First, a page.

News in brief
Aspen, CO, Colorado
ASPEN – A foreclosure sale for the stalled Base Village project in Snowmass Village is scheduled for 10 a.m. Wednesday on the steps of the Pitkin County Courthouse in Aspen.
If the sale does not happen, then the mortgage holder, currently the German government, will need to withdraw the current foreclosure action and begin a new foreclosure process.
“The banks have made a bid, and if nobody puts in a bid higher, then the banks will be in control,” said Snowmass Village town manager Russ Forrest. “A surprise is still a possibility. Either way, the foreclosure will be over, and Base Village will be owned by a well-capitalized developer at the end of the day.”
Wednesday’s foreclosure sale marks the eighth one on Base Village scheduled in the past year. The previous seven were postponed.
ASPEN – A rent break has been suggested for the residents of Whitcomb Terrace, the assisted-living facility next to Aspen Valley Hospital, who are enduring the impacts of ongoing hospital construction.
The hospital’s board of directors discussed the suggestion Monday but reached no conclusion. With two members absent, the board agreed to take the idea up again at its December meeting, according to David Ressler, CEO at AVH.
A hospital expansion project has created the impacts. Work began earlier this year and will continue to affect 15-unit Whitcomb Terrace, which the hospital operates, for another year, he said.
“They are being impacted by the construction – no question about it,” Ressler said.
Construction aside, the individual who suggested the rent break noted that area rents in general have dropped with the recession, Ressler added.
AVH found that rents at Whitcomb, which have been frozen for two years, to be 9 percent lower than other comparable facilities in the Roaring Fork Valley, but about 21 percent higher than the national average, he said.
Board members appeared amenable to some sort of rent adjustment, and one suggested that hospital administrators analyze a 10 percent rent reduction, Ressler said.
ASPEN – Pitkin County commissioners on Tuesday gave their informal nod to divvying up $1.6 million in the county’s Healthy Community Fund to 71 agencies next year.
All of the allocations that a citizen grant-review committee recommended won favor with commissioners, though there were questions about whether some agencies duplicate services and whether some have other adequate means of financial support. Commissioner Jack Hatfield pondered the various entities that provide emergency support – food, help with utility bills and the like. Three such organizations are receiving Healthy Community Fund support for the first time next year, joining existing causes devoted to such efforts.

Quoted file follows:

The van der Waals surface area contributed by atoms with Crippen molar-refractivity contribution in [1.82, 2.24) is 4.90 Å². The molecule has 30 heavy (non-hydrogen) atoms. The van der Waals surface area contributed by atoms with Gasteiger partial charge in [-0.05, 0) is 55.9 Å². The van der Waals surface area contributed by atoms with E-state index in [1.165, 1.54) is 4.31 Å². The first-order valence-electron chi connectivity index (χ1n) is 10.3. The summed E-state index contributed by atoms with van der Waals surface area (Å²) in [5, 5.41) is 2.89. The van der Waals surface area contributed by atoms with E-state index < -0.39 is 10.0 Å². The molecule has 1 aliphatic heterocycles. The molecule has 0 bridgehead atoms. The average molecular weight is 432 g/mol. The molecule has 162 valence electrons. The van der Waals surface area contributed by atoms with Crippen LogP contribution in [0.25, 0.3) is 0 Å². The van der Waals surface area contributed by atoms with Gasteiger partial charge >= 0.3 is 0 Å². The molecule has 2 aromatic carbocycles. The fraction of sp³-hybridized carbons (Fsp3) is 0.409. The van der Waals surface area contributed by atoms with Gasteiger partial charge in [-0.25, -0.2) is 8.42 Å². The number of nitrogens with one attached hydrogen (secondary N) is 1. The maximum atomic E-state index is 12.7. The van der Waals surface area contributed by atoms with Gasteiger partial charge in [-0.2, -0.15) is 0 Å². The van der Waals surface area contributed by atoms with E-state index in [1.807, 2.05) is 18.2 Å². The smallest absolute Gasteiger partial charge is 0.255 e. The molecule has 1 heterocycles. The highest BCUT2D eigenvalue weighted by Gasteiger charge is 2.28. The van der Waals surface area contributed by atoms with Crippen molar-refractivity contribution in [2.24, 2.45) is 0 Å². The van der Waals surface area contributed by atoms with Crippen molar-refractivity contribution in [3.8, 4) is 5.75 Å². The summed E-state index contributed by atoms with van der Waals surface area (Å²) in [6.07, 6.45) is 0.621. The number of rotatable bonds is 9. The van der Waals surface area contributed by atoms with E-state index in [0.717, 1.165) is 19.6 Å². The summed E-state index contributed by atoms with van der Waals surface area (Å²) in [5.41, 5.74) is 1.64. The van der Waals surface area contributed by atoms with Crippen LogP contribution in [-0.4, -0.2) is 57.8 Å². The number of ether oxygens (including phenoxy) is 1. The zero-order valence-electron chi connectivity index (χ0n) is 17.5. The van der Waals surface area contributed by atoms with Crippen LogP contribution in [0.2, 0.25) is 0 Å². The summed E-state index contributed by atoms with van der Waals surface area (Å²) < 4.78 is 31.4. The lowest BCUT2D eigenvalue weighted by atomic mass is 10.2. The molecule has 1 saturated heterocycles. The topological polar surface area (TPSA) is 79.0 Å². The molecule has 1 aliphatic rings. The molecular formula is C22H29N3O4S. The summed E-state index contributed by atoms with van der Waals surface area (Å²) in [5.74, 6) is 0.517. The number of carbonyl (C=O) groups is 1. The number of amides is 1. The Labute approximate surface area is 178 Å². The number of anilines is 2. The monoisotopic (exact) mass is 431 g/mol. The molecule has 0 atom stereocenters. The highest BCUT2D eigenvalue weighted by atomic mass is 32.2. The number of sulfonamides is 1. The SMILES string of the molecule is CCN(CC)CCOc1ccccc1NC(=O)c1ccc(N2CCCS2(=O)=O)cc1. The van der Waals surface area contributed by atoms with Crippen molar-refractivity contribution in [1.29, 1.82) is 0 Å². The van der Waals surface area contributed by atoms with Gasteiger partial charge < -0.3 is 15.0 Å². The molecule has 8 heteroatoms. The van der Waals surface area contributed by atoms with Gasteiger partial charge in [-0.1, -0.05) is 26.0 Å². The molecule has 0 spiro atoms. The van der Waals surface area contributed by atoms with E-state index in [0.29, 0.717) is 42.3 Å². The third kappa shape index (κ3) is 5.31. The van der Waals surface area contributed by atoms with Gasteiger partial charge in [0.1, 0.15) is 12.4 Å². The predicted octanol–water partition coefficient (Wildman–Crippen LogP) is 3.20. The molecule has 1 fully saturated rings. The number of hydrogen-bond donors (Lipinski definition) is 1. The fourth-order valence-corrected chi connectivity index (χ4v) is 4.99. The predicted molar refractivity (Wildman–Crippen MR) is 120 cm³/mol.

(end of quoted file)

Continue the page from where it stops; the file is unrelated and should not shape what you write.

“I think we have some duplication here,” Hatfield said.
It’s justified, given the need, according to committee member Doris Downey. “All of these groups are trying to do 10 times more with 10 times less,” she said.
Next year is the last year for the existing Healthy Community Fund tax. Voters have renewed the tax at a higher rate for five years, starting in 2013. The new tax is expected to generate about $1.9 million annually – some $400,000 more than the existing tax produces.
Planning will begin next spring on how to work with the additional resources, but several commissioners suggested that some of the money go to rebuilding a reserve fund.
Commissioner Rachel Richards summarized this year’s requests as mostly “modest.” The grants go to health and human service agencies, senior services and area nonprofits; only six requests from nonprofits were denied.
“I do think these work very well together to form that community safety net,” she said of the grant recipients.
The public is invited to attend a celebration of the life of longtime Aspen Ski School supervisor and golf pro Yvan Tache, who passed away in October.
The celebration will take place from 5-8 p.m. Saturday, Nov. 19, at the Silvertree Hotel in Snowmass Village.
The festivities will include a sideshow of Tache’s ski and golf life, and remembrances by longtime friends and colleagues. Appetizers and drinks will be served.
Attire is alpine un-chic.
DENVER (AP) – The price of a medical marijuana license in Colorado could be lowered more than half.
The state Board of Health planned Wednesday to consider lowering the fee from $90 a year to $35 a year. Already the $90 fee is lower than when Colorado first authorized medical marijuana a decade ago, when the fee was $140.
The lower annual fee proposal comes from the agency that oversees the licenses. The agency has suggested the lower fee because it would be sufficient to cover administrative costs.
The health department recently started waiving medical marijuana fees entirely for indigent applicants, a change required by a law passed earlier this year.
Support Local Journalism
Support Local Journalism
Readers around Aspen and Snowmass Village make the Aspen Times’ work possible. Your financial contribution supports our efforts to deliver quality, locally relevant journalism.
Now more than ever, your support is critical to help us keep our community informed about the evolving coronavirus pandemic and the impact it is having locally. Every contribution, however large or small, will make a difference.
Each donation will be used exclusively for the development and creation of increased news coverage.
Start a dialogue, stay on topic and be civil.
If you don't follow the rules, your comment may be deleted.
User Legend: Moderator Trusted User
Colorado Gov. Jared Polis has tested positive for the coronavirus. Polis and his partner, Marlon Reis, both have COVID-19 and are asymptomatic, the governor said in a statement Saturday night.